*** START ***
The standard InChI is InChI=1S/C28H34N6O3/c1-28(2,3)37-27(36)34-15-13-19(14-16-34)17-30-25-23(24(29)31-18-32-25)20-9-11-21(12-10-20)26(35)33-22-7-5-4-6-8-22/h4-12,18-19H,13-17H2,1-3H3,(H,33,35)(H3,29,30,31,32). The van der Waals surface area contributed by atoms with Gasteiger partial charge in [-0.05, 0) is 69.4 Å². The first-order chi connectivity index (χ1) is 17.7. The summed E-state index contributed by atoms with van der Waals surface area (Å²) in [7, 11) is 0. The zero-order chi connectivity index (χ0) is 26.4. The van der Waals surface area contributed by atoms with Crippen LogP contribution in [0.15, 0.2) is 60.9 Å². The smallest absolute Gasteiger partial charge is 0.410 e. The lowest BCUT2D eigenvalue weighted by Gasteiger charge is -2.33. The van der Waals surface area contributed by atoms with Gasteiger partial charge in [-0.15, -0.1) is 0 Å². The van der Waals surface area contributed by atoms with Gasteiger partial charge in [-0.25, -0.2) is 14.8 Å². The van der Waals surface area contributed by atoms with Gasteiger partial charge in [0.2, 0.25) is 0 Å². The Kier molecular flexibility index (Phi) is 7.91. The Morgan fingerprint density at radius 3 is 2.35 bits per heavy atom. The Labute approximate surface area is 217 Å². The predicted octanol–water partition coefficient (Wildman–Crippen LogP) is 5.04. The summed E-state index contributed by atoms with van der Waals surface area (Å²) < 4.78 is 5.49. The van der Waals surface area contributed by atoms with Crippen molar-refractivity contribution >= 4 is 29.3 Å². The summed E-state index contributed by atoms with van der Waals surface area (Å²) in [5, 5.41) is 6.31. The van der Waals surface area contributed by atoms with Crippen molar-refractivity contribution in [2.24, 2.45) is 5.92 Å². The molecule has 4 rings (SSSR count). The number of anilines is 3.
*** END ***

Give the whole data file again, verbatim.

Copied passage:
The standard InChI is InChI=1S/C28H34N6O3/c1-28(2,3)37-27(36)34-15-13-19(14-16-34)17-30-25-23(24(29)31-18-32-25)20-9-11-21(12-10-20)26(35)33-22-7-5-4-6-8-22/h4-12,18-19H,13-17H2,1-3H3,(H,33,35)(H3,29,30,31,32). The van der Waals surface area contributed by atoms with Gasteiger partial charge in [-0.05, 0) is 69.4 Å². The first-order chi connectivity index (χ1) is 17.7. The summed E-state index contributed by atoms with van der Waals surface area (Å²) in [7, 11) is 0. The zero-order chi connectivity index (χ0) is 26.4. The van der Waals surface area contributed by atoms with Crippen LogP contribution in [0.15, 0.2) is 60.9 Å². The smallest absolute Gasteiger partial charge is 0.410 e. The lowest BCUT2D eigenvalue weighted by Gasteiger charge is -2.33. The van der Waals surface area contributed by atoms with Gasteiger partial charge in [-0.15, -0.1) is 0 Å². The van der Waals surface area contributed by atoms with Gasteiger partial charge in [-0.25, -0.2) is 14.8 Å². The van der Waals surface area contributed by atoms with Gasteiger partial charge in [0.2, 0.25) is 0 Å². The Kier molecular flexibility index (Phi) is 7.91. The Morgan fingerprint density at radius 3 is 2.35 bits per heavy atom. The Labute approximate surface area is 217 Å². The predicted octanol–water partition coefficient (Wildman–Crippen LogP) is 5.04. The summed E-state index contributed by atoms with van der Waals surface area (Å²) < 4.78 is 5.49. The van der Waals surface area contributed by atoms with Crippen molar-refractivity contribution >= 4 is 29.3 Å². The summed E-state index contributed by atoms with van der Waals surface area (Å²) in [5, 5.41) is 6.31. The van der Waals surface area contributed by atoms with Crippen molar-refractivity contribution in [2.24, 2.45) is 5.92 Å². The molecule has 4 rings (SSSR count). The number of anilines is 3.